CD117/c-kit defines a prostate CSC-like subpopulation driving progression and TKI resistance

Abstract

Cancer stem-like cells (CSCs) are associated with cancer progression, metastasis, and recurrence, and may also represent a subset of circulating tumor cells (CTCs). In our prior study, CTCs in advanced prostate cancer patients were found to express CD117/c-kit in a liquid biopsy. Whether CD117 expression played an active or passive role in the aggressiveness and migration of these CTCs remained an open question. In this study, we show that CD117 expression in prostate cancer patients is associated with decreased overall and progression-free survival and that activation and phosphorylation of CD117 increases in prostate cancer patients with higher Gleason grades. To determine how CD117 expression and activation by its ligand stem cell factor (SCF, kit ligand, steel factor) alter prostate cancer aggressiveness, we used C4-2 and PC3-mm human prostate cancer cells, which contain a CD117+ subpopulation. We demonstrate that CD117+ cells display increased proliferation and migration. In prostaspheres, CD117 expression enhances sphere formation. In both 2D and 3D cultures, stemness marker gene expression is higher in CD117+ cells. Using xenograft limiting dilution assays and serial tumor initiation assays, we show that CD117+ cells represent a CSC population. Combined, these data indicate that CD117 expression potentially promotes tumor initiation and metastasis. Further, in cell lines, CD117 activation by SCF promotes faster proliferation and invasiveness, while blocking CD117 activation with tyrosine kinase inhibitors (TKIs) decreased progression in a context-dependent manner. We demonstrate that CD117 expression and activation drives prostate cancer aggressiveness through the CSC phenotype and TKI resistance.

Introduction

Prostate cancer is the second leading cause of cancer mortality in American men, with an estimated 191,930 new cases in 2020. When diagnosed locally and treated, patients can expect a 99% 5-year survival rate. Once cancer has metastasized or recurred; however, the 5-year survival rate drops to 30% driving ongoing research to identify and treat patients harboring aggressive tumors1. Currently, available nomograms are unable to distinguish patients with indolent disease from those likely to experience metastasis. Ongoing research has focused on understanding the individual steps of metastasis in an attempt to develop new methods to identify patients with aggressive disease. The first steps of the metastatic process: epithelial-mesenchymal transition (EMT), local invasion, intravasation, and survival in the circulation, represent early targets for identifying patients with aggressive tumors2,3,4. Cancer cells completing these steps become circulating tumor cells.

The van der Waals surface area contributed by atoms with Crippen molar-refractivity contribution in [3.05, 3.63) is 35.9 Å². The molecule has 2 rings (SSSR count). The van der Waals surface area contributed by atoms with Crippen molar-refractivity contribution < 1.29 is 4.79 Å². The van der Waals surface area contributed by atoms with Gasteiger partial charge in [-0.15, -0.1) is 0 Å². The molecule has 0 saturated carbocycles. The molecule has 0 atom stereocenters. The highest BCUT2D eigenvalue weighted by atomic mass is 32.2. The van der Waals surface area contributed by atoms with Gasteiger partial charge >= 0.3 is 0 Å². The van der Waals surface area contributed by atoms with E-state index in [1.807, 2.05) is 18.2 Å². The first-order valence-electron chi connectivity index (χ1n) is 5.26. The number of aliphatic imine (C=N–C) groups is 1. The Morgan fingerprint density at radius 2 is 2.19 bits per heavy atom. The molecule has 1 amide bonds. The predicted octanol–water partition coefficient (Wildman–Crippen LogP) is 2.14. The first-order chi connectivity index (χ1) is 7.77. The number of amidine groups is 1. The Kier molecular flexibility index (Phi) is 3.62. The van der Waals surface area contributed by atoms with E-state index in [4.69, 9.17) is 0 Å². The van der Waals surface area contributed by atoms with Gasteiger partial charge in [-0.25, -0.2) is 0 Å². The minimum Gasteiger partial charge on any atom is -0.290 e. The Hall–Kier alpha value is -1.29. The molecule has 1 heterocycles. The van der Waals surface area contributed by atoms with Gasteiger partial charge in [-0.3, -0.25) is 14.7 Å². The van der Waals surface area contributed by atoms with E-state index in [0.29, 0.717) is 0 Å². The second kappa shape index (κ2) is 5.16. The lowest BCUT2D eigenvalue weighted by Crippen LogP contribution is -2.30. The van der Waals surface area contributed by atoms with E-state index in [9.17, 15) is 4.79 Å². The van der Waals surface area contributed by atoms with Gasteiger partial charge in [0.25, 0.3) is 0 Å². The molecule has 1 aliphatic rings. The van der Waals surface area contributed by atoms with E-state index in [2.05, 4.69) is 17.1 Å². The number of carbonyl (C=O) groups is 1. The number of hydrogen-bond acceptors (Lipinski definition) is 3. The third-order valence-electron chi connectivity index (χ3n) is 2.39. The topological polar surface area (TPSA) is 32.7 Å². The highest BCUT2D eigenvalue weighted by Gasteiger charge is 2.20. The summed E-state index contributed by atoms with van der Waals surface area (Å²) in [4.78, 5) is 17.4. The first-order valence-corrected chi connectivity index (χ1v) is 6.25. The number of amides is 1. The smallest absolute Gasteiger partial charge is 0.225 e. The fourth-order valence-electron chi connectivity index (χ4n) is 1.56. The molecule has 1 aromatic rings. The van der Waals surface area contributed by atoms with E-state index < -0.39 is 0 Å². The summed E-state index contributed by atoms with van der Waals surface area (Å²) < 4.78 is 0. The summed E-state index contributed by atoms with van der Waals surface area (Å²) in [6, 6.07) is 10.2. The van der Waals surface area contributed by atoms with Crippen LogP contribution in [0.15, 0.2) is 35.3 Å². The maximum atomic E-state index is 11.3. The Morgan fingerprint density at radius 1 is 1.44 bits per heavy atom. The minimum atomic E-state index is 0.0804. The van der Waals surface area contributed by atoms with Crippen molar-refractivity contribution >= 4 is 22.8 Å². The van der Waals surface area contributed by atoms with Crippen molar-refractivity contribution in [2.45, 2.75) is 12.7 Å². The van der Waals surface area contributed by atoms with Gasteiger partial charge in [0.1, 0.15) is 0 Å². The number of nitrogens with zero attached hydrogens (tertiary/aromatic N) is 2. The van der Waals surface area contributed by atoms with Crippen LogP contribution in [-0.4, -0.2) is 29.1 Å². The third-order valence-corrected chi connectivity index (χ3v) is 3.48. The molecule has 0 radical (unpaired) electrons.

Circulating tumor cells (CTCs) are released at a rate of 3.2 × 106 cells/g tissue daily, comprising one cell out of 105 to 107 leukocytes in the bloodstream3,5,6. However, < 0.01% of these cells will initiate metastases3,5. While multiple markers were proposed for prostate cancer CTCs7, most have yet to be validated in the circulation of patients. Further, it remains unproven whether CTCs can initiate metastases, which is partially due to an inability to examine the journey of CTCs from the primary tumor to the metastatic niche8. A subset of CTCs postulated to drive metastasis are cancer stem-like cells (CSCs)9,10. The CSC theory postulates that a subpopulation of tumor cells remaining after resection drives recurrence, while CTCs surviving the circulation and arresting at metastatic sites driving tumor growth are metastatic CSC11. In either case, CSCs are capable of self-renewal and asymmetric division and may be able to recapitulate the initial tumor heterogeneity. Further, these CSCs are more resistant to most treatments11,12,13,14,15,16,17,18.